Boston University Student Government officials will strive to improve communication with the BU administration as well as students, according to SG’s official Strategic Plan for the 2013-14 school year released Monday.
“We seek to reclaim excellence in our relations with the student body, excellence in our relations with administration, and excellence in our relations with the community,” said Student Government President Dexter McCoy in the plan’s accompanying letter. “This plan establishes the path we will take in our effort to be better representatives of students and better partners with administration in serving students.”
SG will focus on gathering data from students to improve the student experience, McCoy said. Officials plan to distribute a survey to the student body in upcoming weeks that asks questions about students’ current impressions of SG and what they would like to see change.
“When it comes to a policy on campus, we’re going to gather data on that,” McCoy, a College of Communication senior, said in a subsequent interview. “When the administration is saying, ‘do you want to see this?’, we’re going to get numbers to see what students actually want.”
Students will also be able to use a new petition-like service on the SG website, the plan stated. BU officials will review and consider petitions that receive signatures from at least 20 percent of the student body.
From there, the students who create petitions that receive enough signatures will have the opportunity to speak with BU President Robert Brown directly about the issues involved, McCoy said.
“Just to be able to engage with the president and the members of his staff with a one-on-one basis — that definitely opens up more lines of communication,” he said. “The president is very open to interacting with students.”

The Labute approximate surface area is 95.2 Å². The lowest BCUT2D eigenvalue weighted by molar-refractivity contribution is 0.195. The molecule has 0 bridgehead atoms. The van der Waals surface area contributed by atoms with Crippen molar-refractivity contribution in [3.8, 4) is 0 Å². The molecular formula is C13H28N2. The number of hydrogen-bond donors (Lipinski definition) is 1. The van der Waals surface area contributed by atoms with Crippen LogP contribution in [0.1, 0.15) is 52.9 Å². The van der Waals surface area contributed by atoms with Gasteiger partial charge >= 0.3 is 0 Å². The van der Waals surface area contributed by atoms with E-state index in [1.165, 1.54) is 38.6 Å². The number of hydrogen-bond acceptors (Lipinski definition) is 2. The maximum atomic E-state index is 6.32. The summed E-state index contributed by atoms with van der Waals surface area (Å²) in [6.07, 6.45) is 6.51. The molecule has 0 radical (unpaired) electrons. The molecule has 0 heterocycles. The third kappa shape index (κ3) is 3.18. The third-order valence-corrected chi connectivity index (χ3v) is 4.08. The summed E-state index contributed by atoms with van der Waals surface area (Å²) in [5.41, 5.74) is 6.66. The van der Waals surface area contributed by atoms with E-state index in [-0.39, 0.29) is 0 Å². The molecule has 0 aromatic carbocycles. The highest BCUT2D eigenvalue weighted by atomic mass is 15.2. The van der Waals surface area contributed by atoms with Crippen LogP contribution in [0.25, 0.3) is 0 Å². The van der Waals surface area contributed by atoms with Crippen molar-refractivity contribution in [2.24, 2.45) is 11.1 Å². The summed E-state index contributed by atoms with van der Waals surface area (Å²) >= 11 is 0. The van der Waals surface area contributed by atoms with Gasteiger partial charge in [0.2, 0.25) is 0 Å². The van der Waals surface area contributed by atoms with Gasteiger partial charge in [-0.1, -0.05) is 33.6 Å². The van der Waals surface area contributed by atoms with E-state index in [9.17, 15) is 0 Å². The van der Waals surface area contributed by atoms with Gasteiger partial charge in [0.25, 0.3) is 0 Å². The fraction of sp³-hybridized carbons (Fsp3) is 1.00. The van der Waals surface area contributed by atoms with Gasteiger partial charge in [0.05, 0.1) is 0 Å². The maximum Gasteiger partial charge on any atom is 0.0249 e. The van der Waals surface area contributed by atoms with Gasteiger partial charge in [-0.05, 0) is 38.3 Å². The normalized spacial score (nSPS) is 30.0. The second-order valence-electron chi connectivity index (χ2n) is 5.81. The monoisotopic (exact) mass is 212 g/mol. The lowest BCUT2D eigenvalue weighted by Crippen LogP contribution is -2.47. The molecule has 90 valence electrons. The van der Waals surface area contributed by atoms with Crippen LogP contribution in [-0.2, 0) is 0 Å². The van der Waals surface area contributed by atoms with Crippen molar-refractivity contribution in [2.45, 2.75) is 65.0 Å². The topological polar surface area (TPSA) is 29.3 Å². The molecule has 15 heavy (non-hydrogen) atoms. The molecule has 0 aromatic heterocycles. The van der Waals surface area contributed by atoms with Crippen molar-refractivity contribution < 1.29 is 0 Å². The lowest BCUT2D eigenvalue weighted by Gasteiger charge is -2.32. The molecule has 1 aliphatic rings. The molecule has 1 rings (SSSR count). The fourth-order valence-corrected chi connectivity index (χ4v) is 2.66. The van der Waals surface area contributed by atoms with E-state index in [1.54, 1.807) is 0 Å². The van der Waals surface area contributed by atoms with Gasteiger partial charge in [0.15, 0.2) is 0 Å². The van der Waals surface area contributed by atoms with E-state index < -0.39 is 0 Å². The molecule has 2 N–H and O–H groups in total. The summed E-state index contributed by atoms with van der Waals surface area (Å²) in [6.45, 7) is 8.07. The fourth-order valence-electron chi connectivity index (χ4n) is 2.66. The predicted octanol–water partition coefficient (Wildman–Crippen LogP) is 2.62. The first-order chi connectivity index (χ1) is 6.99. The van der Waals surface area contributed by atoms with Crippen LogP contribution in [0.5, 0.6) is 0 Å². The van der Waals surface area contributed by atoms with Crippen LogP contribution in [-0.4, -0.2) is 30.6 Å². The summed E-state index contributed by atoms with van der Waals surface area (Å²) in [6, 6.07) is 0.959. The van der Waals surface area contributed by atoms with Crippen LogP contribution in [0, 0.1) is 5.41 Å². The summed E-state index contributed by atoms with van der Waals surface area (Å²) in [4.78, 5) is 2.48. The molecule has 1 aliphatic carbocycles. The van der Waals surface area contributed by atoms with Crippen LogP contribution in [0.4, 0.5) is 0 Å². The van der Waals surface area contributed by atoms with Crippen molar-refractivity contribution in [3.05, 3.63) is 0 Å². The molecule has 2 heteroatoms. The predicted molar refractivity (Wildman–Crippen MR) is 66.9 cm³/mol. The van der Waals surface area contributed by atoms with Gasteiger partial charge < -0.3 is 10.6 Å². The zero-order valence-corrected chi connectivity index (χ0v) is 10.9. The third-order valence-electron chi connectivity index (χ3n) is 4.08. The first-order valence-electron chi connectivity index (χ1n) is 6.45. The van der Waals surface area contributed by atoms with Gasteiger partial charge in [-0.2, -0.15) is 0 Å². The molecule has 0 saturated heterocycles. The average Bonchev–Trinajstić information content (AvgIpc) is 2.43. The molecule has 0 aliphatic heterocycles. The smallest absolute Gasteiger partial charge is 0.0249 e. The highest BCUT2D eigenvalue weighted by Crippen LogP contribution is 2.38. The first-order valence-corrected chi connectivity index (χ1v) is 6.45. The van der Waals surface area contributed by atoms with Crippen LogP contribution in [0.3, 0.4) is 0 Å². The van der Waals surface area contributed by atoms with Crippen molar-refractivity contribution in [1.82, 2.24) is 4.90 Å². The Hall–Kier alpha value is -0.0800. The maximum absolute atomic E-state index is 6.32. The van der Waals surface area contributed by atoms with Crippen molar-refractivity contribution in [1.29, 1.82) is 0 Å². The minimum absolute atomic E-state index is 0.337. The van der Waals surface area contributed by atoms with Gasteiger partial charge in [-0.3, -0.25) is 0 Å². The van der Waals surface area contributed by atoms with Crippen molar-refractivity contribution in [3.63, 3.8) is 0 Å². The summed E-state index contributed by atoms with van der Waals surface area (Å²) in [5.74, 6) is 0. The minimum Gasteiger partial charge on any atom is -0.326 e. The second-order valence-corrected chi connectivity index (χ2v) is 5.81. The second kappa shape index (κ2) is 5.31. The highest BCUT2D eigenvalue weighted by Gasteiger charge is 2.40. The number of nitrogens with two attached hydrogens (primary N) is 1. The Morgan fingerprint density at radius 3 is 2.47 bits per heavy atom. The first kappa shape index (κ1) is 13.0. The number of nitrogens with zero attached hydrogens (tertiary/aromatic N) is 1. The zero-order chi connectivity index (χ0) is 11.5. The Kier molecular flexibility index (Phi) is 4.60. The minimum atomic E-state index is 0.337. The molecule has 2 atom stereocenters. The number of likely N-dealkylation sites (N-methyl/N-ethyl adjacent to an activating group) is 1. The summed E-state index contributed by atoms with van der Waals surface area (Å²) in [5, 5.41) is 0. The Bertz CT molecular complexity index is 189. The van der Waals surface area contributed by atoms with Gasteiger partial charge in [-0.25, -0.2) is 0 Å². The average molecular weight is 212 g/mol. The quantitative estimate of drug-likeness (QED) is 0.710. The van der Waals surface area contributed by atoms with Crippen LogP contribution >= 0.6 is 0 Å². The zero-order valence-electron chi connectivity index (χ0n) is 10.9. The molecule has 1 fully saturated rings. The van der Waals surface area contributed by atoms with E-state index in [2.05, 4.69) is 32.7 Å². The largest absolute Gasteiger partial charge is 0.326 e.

The plan also stated SG will soon be coordinating with Brown’s office and Dean of Students Kenneth Elmore to create a working group whose purpose is to examine and to improve practices for allocating space on campus to student groups.
“The president agreed for us to put together a working committee to review the [university] policy as it relates space allocation on campus,” McCoy said. “This will be faculty, administrators and students getting together to look at how space is allocated and even to explore the possibility of protected spaces.”
Members of the SG Senate will also make visits to student groups and organizations during the semester. The senators will help to bring the needs of student groups on campus to the administration, the plan stated.
While the initiative outlined in the plan speaks for itself, McCoy encouraged students to approach SG officials with ideas or feedback.
“Each department has a very specific path that they are going to be working on,” he said. “The student body should definitely, if they see issues that are of interest to them, reach out to these department heads and interact with them and engage with them.”
SG spokesman Saurabh Mahajan said initiatives detailed in the plan reflect SG’s effort to become more student-centric during the 2013-14 academic year.
“We need to be able to understand truly what the students care about — not just active students, not just members of the student governments on campus, but the average student,” Mahajan, a College of Arts and Sciences sophomore, said. “What are they passionate about? What do they want to see happen on the campus?”
SG is working to develop a better relationship with administrative officials so that they can better advocate for students’ needs, Mahajan said.
“This year, our goal, more than anything else, is to reclaim our position as the student voice representative,” he said. “We want to be the liaison between the administration and students, and to do that we need to have a good relationship with both.”
SG hopes to accomplish this goal by improving outreach and learning more about students, said SG Executive Vice President Richa Kaul.
“Student Government is trying to revamp itself,” Kaul, a CAS sophomore, said. “We do want to be [seen] in a new light this year. We really want to work hard to accomplish what the students want.”